Healthcare Business Trends

The financial crunch of the pandemic is unlikely to subside anytime soon for hospitals

May 31, 2022 3:34 pm
  • A leading credit-rating agency says the not-for-profit hospital sector will continue to face significant headwinds for the rest of this year and beyond.
  • Strong balance sheets are serving as a bulwark against further deterioration of providers’ financial positions.
  • Medicare revenue is being adversely impacted.
  • With no additional federal stimulus money on the horizon, hospitals are losing a key source of support.

New analyses suggest the COVID-19 pandemic’s financial and operational toll on the hospital sector won’t soon be alleviated.

A recent special report from Fitch Ratings noted the “mounting operating stress” facing not-for-profit (NFP) hospitals and health systems, especially in the likely event that COVID-19 spikes continue periodically.

“High staffing [and] supply costs and pauses in elective procedures during coronavirus surges are expected to be the sector’s ‘new normal,’” the report states.

Some of those concerns were manifested in Kaufman Hall’s latest monthly report on hospital finances. The median hospital margin for April was -3.09%, according to the firm’s index, marking the fourth consecutive month that margins were in the red.

“The first four months of 2022 have been challenging for the nation’s hospitals and health systems, which has been borne out in the losses many providers have reported so far this year. Even if margins return to pre-pandemic levels, many hospitals may likely end the year with substantially depressed margins,” Erik Swanson, senior vice president for data and analytics with Kaufman Hall, said in a news release.

Strong balance sheets but daunting challenges

The anticipated concerns for the remainder of 2022 and beyond stem in part from the absence of federal stimulus funding now that the Provider Relief Fund (PRF) is out of money.

“The entire burden of any business interruption and negative margin impact is now borne fully by providers,” Fitch wrote. “NFP healthcare is a low-margin sector, and Fitch Ratings expects operating margins will weaken in 2022.”

Acknowledging the strong balance sheets of many providers, Fitch said it doesn’t anticipate “any significant deterioration of rated healthcare providers’ financial positions at this time.” The agency is maintaining a sector outlook of neutral.

However, “another omicron-like surge this fall/winter may see this cushion materially eroded and signal the beginning of downward rating momentum across the sector.”

Along with the absence of relief funding, hospitals also are coping with reductions in Medicare revenue through:

  • The reinstatement of the sequester, which has been shaving 1% off all providers’ Medicare payments since April 1 and will increase to 2% on July 1
  • The repayment of Medicare loans, with recoupment having increased to 50% of Medicare payments for providers that received advance payments near the beginning of the pandemic and have yet to pay them back

The pivotal role of the PRF

The importance of federal relief funding was illustrated by a newly published study that examined the pandemic’s early impact on hospital financial viability.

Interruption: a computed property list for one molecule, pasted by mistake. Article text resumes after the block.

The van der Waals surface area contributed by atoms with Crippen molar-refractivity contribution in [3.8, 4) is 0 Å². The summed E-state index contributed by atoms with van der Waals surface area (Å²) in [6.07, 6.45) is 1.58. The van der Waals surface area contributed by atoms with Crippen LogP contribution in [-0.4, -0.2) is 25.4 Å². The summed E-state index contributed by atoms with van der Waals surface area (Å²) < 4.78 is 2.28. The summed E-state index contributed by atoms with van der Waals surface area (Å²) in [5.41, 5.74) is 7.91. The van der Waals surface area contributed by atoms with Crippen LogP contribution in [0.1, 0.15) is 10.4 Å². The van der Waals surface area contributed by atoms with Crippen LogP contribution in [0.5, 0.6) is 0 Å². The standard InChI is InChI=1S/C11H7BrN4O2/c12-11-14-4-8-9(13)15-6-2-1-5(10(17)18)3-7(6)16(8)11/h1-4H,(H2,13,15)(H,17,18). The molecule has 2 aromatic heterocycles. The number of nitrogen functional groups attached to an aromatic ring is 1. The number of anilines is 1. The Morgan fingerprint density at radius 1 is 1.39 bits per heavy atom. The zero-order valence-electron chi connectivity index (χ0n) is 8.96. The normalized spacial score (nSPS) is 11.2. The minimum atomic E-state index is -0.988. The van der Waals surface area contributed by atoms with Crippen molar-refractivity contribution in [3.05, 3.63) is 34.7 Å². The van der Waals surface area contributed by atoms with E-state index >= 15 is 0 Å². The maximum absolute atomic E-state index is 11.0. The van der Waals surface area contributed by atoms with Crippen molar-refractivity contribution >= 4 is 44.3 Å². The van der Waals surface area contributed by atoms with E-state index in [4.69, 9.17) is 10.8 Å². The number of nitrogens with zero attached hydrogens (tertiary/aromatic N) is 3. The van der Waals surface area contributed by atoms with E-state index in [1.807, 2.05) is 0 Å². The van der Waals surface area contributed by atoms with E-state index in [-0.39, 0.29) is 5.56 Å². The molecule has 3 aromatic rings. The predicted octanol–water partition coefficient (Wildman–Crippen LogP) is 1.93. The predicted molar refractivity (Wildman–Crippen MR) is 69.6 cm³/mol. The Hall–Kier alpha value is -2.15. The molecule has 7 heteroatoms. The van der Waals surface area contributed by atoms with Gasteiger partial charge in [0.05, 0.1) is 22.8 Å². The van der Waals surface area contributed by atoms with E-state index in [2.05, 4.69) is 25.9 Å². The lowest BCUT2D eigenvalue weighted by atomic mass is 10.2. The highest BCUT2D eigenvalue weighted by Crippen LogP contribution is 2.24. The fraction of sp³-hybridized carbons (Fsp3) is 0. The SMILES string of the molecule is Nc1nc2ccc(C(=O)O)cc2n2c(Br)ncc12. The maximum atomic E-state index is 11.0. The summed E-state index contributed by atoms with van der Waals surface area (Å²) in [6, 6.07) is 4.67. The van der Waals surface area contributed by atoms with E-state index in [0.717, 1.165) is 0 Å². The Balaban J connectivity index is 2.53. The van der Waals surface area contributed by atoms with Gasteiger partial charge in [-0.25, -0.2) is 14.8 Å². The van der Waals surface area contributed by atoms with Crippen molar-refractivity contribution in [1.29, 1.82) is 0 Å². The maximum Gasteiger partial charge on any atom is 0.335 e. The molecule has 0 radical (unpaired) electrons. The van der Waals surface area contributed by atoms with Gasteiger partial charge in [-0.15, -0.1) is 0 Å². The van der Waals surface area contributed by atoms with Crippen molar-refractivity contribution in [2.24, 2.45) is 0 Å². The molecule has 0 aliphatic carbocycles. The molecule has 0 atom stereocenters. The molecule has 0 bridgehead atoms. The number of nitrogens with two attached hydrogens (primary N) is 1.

Reporting in JAMA Health Forum, researchers with Johns Hopkins found that in 2020, mean operating margin declined from -1% to -7.4% for hospitals with fiscal years beginning in January. However, profits remained stable compared with prior years.

These results suggest that “the COVID-19 relief fund effectively offset the financial losses for hospitals,” the researchers wrote.

In addition, “Government, rural and smaller hospitals, which were supported by some targeted fund allocations, generated higher overall profit margins during 2020 than in prior years.” For example, profit margins increased from 1.9% in 2019 to 7.5% in 2020 for rural hospitals and from 3.5% to 6.7% for smaller hospitals, according to the study.

However, hospitals have not had the same type of help during the more recent stages of the pandemic. The latest — and apparently final — distribution from the $178 billion PRF was associated with pandemic-related expenses and revenue losses that were incurred from mid-2020 through March 2021. Thus, hospitals have not received financial assistance in response to at least two major waves of infection that have hit since then.

“The lack of PRF dollars to address issues wrought by these surges has left many hospitals facing overwhelming financial and operational challenges,” the American Hospital Association wrote in a March letter to congressional leaders.

What’s more, hospitals that received PRF payments during the first half of 2021 have until only June 30, 2022, to use those funds. Any unspent money must be returned to the federal government.

Hospital advocacy groups have implored Congress to apportion additional funds, but that request is unlikely to be heeded. Even a $10 billion package that would bolster the country’s supplies of COVID-19 vaccines, therapeutics and tests has been stalled since March amid political wrangling over immigration-related issues.


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